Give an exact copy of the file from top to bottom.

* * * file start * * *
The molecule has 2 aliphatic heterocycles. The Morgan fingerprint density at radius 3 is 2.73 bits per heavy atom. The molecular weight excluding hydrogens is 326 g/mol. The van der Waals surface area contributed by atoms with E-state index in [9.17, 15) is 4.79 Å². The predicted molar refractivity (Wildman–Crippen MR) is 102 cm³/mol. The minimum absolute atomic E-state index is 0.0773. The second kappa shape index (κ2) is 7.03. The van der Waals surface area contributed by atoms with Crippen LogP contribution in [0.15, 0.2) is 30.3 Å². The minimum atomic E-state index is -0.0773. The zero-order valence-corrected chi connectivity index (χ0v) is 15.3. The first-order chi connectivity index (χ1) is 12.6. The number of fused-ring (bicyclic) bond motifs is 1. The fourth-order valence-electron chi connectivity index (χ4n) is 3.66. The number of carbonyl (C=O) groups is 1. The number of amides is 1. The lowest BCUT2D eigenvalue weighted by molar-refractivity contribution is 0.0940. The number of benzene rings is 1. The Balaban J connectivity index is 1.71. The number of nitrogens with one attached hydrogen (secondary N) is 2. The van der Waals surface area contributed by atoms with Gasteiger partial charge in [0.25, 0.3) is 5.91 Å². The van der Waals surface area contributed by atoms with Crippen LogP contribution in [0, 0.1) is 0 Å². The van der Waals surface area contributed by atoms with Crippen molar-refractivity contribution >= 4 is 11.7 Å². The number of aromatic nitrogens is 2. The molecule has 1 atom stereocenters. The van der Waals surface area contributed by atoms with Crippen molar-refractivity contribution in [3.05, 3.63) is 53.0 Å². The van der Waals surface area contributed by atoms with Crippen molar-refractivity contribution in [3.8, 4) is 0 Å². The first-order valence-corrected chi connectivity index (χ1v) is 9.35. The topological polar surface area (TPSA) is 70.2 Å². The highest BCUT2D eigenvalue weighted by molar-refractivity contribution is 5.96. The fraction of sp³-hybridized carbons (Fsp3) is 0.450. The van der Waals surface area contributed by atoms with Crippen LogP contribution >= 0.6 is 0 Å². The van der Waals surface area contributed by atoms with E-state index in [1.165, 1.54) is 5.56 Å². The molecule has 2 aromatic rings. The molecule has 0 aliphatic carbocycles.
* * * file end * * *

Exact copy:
The molecule has 2 aliphatic heterocycles. The Morgan fingerprint density at radius 3 is 2.73 bits per heavy atom. The molecular weight excluding hydrogens is 326 g/mol. The van der Waals surface area contributed by atoms with E-state index in [9.17, 15) is 4.79 Å². The predicted molar refractivity (Wildman–Crippen MR) is 102 cm³/mol. The minimum absolute atomic E-state index is 0.0773. The second kappa shape index (κ2) is 7.03. The van der Waals surface area contributed by atoms with Crippen LogP contribution in [0.15, 0.2) is 30.3 Å². The minimum atomic E-state index is -0.0773. The zero-order valence-corrected chi connectivity index (χ0v) is 15.3. The first-order chi connectivity index (χ1) is 12.6. The number of fused-ring (bicyclic) bond motifs is 1. The fourth-order valence-electron chi connectivity index (χ4n) is 3.66. The number of carbonyl (C=O) groups is 1. The number of amides is 1. The lowest BCUT2D eigenvalue weighted by molar-refractivity contribution is 0.0940. The number of benzene rings is 1. The Balaban J connectivity index is 1.71. The number of nitrogens with one attached hydrogen (secondary N) is 2. The van der Waals surface area contributed by atoms with Gasteiger partial charge in [0.25, 0.3) is 5.91 Å². The van der Waals surface area contributed by atoms with Crippen LogP contribution in [0, 0.1) is 0 Å². The van der Waals surface area contributed by atoms with Crippen molar-refractivity contribution >= 4 is 11.7 Å². The number of aromatic nitrogens is 2. The molecule has 1 atom stereocenters. The van der Waals surface area contributed by atoms with Crippen molar-refractivity contribution in [3.05, 3.63) is 53.0 Å². The van der Waals surface area contributed by atoms with Crippen molar-refractivity contribution in [3.8, 4) is 0 Å². The first-order valence-corrected chi connectivity index (χ1v) is 9.35. The topological polar surface area (TPSA) is 70.2 Å². The highest BCUT2D eigenvalue weighted by molar-refractivity contribution is 5.96. The fraction of sp³-hybridized carbons (Fsp3) is 0.450. The van der Waals surface area contributed by atoms with Crippen LogP contribution >= 0.6 is 0 Å². The van der Waals surface area contributed by atoms with E-state index in [1.165, 1.54) is 5.56 Å². The molecule has 2 aromatic rings. The molecule has 0 aliphatic carbocycles.